Mini-moto menace

Observations on wheels

They're small, noisy and, well, kind of silly, but mini-motorbikes, or Monkey Bikes, as they're popularly known, are a rapidly growing trend among British youth. Barely two feet high and costing just £100, the bikes are legal only on private land, but a dearth of legal tracks and the boom in sales have sent hunched-up teenagers whizzing across public parks. Riders on pavements are becoming a common, if comical, sight.

But one man who isn't amused is the Home Secretary, John Reid, who says that their illegal use is causing misery. His department's Respect Task Force is spending £200,000 to help police crack down on the phenomenon in 28 "hot-spot" areas of England and Wales. Standing in a vehicle-breaker's yard in Manchester, Reid announced his plans to crush, in public, the bikes of those who break the law. Offenders will also have points added to their driving licence, even if they are too young to have one yet.

He may have a point. Marketed as toys, mini-motos have been involved in at least four deaths in the past two years. The Motor Cycle Industry Association estimates that roughly 100,000 of the bikes were sold in 2005. The boom in sales has been caused by cheap imports from China, which sell for a fraction of the cost of European-made vehicles and often lack important safety features. Their use on public land is particularly widespread in the north-west of England, where Manchester City Council has made tackling the problem one of its five key aims for fighting antisocial behaviour.

But are they quite the menace they have been made out to be? While the Home Office says the bikes can reach speeds of up to 60mph, Dave Luscombe of the Auto-Cycle Union (ACU), which governs the sport of motorbike racing, disagrees: "The Chinese-imported bikes, which are the ones kids are riding, do 20mph max - they're powered by a garden strimmer engine. I can go faster than that on my push-bike."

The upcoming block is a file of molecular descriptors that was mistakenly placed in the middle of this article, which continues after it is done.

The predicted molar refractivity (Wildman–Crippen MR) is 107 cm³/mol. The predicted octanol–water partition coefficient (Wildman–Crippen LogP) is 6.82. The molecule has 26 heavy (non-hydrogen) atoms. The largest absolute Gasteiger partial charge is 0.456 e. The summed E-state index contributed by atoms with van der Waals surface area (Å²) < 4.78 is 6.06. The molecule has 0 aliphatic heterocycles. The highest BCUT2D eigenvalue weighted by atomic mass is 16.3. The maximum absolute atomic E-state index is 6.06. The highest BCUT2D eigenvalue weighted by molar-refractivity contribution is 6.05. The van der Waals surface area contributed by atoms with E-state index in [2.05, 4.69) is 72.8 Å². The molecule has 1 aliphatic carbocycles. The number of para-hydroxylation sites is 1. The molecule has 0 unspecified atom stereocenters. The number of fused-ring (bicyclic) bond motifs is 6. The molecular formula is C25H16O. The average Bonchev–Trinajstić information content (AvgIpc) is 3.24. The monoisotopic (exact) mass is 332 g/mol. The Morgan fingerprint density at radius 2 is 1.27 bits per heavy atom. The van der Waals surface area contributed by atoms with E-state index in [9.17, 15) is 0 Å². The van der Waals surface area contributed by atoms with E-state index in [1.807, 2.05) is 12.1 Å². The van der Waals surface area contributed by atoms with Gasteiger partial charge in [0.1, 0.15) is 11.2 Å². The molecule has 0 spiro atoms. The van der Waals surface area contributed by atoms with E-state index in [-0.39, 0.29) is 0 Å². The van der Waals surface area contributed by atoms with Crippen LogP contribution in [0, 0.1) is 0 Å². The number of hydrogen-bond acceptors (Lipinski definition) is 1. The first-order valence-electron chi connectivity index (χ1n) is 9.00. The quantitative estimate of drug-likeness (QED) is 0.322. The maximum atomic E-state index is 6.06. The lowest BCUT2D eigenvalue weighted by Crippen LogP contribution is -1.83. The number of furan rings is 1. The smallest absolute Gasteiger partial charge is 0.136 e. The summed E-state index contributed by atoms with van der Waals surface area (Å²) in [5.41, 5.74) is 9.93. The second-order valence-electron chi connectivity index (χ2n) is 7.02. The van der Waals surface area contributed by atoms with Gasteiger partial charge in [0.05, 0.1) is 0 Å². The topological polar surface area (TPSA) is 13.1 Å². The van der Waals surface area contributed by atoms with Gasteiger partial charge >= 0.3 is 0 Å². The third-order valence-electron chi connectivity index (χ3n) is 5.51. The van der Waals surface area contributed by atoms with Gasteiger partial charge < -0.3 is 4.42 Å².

The ACU says it is cheaper and more effective to ensure there are more places where the bikes can be ridden legally, as there are only a dozen or so commercial tracks in the UK. Luscombe believes it would also encourage young enthusiasts to take up the sport of motorbike racing and points out that Valentino Rossi, the world champion racer, started out by racing mini-motos. "If we can convert only 10 per cent of illicit riders to legitimate sporting use, we will treble the numbers of sporting youth motorcyclists in the UK," he says.

However, the zero-tolerance approach certainly fits well with the government's war on "yob culture". But will this attitude extend beyond the Monkey Bike? With 3,201 deaths on British roads last year, perhaps "Crusher" Reid will set his sights on the cars of people who speed or drink-drive.

Next Article